A Charlotte Observer news report said the document, commissioned by the United Way of Central Carolinas, found that the affiliate’s former CEO, Gloria Pace King, engineered her pension despite a lawyer’s concerns that it might violate federal tax rules.
“We want to make sure this is a one-time, one-place problem,” Joe Haggerty, the chief operating officer of the United Way of America, told the newspaper. The United Way has 1,285 affiliates.
According to the news account, the document said King worked to hide the pension from the public and most of her board, and it concluded that there were not enough safeguards to prevent it. She was fired in September after news reports of the pension appeared two years earlier.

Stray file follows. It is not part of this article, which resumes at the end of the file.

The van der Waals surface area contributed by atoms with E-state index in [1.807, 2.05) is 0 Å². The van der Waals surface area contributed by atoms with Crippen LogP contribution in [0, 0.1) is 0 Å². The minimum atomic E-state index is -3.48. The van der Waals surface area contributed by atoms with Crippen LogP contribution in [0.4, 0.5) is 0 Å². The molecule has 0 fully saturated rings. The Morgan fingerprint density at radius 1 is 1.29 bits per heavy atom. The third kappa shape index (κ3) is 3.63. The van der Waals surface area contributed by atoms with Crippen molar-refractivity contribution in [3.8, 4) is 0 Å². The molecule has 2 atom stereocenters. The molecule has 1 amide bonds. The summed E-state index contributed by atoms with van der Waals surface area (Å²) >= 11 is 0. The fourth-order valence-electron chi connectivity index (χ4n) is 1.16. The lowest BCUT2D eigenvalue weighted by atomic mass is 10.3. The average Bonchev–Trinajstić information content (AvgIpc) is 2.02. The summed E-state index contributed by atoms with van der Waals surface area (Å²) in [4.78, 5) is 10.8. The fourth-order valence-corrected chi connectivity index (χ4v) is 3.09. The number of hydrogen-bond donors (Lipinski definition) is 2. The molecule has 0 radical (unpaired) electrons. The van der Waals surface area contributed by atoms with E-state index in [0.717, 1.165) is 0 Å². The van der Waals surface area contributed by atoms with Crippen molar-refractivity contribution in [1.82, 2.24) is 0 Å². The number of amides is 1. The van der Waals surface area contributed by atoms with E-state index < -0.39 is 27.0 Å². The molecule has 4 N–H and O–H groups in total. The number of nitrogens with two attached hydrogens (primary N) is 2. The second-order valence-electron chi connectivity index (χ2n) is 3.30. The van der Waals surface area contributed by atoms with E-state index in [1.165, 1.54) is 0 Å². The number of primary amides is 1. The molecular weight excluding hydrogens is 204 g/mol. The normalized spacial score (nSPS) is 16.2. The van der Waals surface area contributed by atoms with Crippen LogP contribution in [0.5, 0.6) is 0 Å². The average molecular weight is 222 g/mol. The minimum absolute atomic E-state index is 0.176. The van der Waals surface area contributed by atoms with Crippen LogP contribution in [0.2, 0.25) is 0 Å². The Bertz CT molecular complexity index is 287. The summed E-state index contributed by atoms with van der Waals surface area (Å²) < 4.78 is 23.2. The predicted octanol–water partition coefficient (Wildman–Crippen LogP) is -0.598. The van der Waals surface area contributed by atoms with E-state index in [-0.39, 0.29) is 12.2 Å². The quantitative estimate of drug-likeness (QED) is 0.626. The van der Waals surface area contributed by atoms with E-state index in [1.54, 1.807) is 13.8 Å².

The Observer said the pension report found King ordered subordinates to find justification for her raise. When a consultant’s 2006 report recommended a $729,000 pension plan, King and the consultant privately made revisions that tripled the pension’s value.
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